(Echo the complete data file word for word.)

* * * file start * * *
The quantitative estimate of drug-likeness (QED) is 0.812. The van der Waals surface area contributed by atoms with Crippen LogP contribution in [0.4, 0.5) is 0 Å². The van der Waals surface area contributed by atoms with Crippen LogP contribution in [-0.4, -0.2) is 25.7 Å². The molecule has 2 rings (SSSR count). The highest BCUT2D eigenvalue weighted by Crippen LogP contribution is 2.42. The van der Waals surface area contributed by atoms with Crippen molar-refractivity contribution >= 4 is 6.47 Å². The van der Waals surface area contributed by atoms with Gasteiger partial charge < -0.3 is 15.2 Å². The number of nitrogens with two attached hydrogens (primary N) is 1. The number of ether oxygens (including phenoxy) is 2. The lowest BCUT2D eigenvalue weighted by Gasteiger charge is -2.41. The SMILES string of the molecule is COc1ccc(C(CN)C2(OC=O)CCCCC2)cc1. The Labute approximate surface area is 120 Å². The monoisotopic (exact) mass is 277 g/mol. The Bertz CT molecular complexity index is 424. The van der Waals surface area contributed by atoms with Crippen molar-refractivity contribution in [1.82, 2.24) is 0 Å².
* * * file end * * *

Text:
The quantitative estimate of drug-likeness (QED) is 0.812. The van der Waals surface area contributed by atoms with Crippen LogP contribution in [0.4, 0.5) is 0 Å². The van der Waals surface area contributed by atoms with Crippen LogP contribution in [-0.4, -0.2) is 25.7 Å². The molecule has 2 rings (SSSR count). The highest BCUT2D eigenvalue weighted by Crippen LogP contribution is 2.42. The van der Waals surface area contributed by atoms with Crippen molar-refractivity contribution >= 4 is 6.47 Å². The van der Waals surface area contributed by atoms with Gasteiger partial charge < -0.3 is 15.2 Å². The number of nitrogens with two attached hydrogens (primary N) is 1. The number of ether oxygens (including phenoxy) is 2. The lowest BCUT2D eigenvalue weighted by Gasteiger charge is -2.41. The SMILES string of the molecule is COc1ccc(C(CN)C2(OC=O)CCCCC2)cc1. The Labute approximate surface area is 120 Å². The monoisotopic (exact) mass is 277 g/mol. The Bertz CT molecular complexity index is 424. The van der Waals surface area contributed by atoms with Crippen molar-refractivity contribution in [1.82, 2.24) is 0 Å².